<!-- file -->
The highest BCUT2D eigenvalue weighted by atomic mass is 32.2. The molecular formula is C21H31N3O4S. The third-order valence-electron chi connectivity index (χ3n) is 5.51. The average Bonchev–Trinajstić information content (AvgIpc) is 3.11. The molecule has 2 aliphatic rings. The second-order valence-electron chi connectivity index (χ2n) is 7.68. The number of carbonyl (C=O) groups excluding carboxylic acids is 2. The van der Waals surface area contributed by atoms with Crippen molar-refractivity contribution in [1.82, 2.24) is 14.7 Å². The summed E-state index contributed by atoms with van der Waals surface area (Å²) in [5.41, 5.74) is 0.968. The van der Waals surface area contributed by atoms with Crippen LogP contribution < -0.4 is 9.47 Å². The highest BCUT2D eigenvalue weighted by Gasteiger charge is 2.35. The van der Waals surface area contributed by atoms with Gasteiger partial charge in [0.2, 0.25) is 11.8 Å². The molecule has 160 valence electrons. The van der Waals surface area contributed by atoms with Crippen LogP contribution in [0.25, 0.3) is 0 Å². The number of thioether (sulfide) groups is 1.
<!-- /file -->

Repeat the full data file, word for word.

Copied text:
The highest BCUT2D eigenvalue weighted by atomic mass is 32.2. The molecular formula is C21H31N3O4S. The third-order valence-electron chi connectivity index (χ3n) is 5.51. The average Bonchev–Trinajstić information content (AvgIpc) is 3.11. The molecule has 2 aliphatic rings. The second-order valence-electron chi connectivity index (χ2n) is 7.68. The number of carbonyl (C=O) groups excluding carboxylic acids is 2. The van der Waals surface area contributed by atoms with Crippen molar-refractivity contribution in [1.82, 2.24) is 14.7 Å². The summed E-state index contributed by atoms with van der Waals surface area (Å²) in [5.41, 5.74) is 0.968. The van der Waals surface area contributed by atoms with Crippen LogP contribution < -0.4 is 9.47 Å². The highest BCUT2D eigenvalue weighted by Gasteiger charge is 2.35. The van der Waals surface area contributed by atoms with Gasteiger partial charge in [0.2, 0.25) is 11.8 Å². The molecule has 160 valence electrons. The van der Waals surface area contributed by atoms with Crippen LogP contribution in [0.25, 0.3) is 0 Å². The number of thioether (sulfide) groups is 1.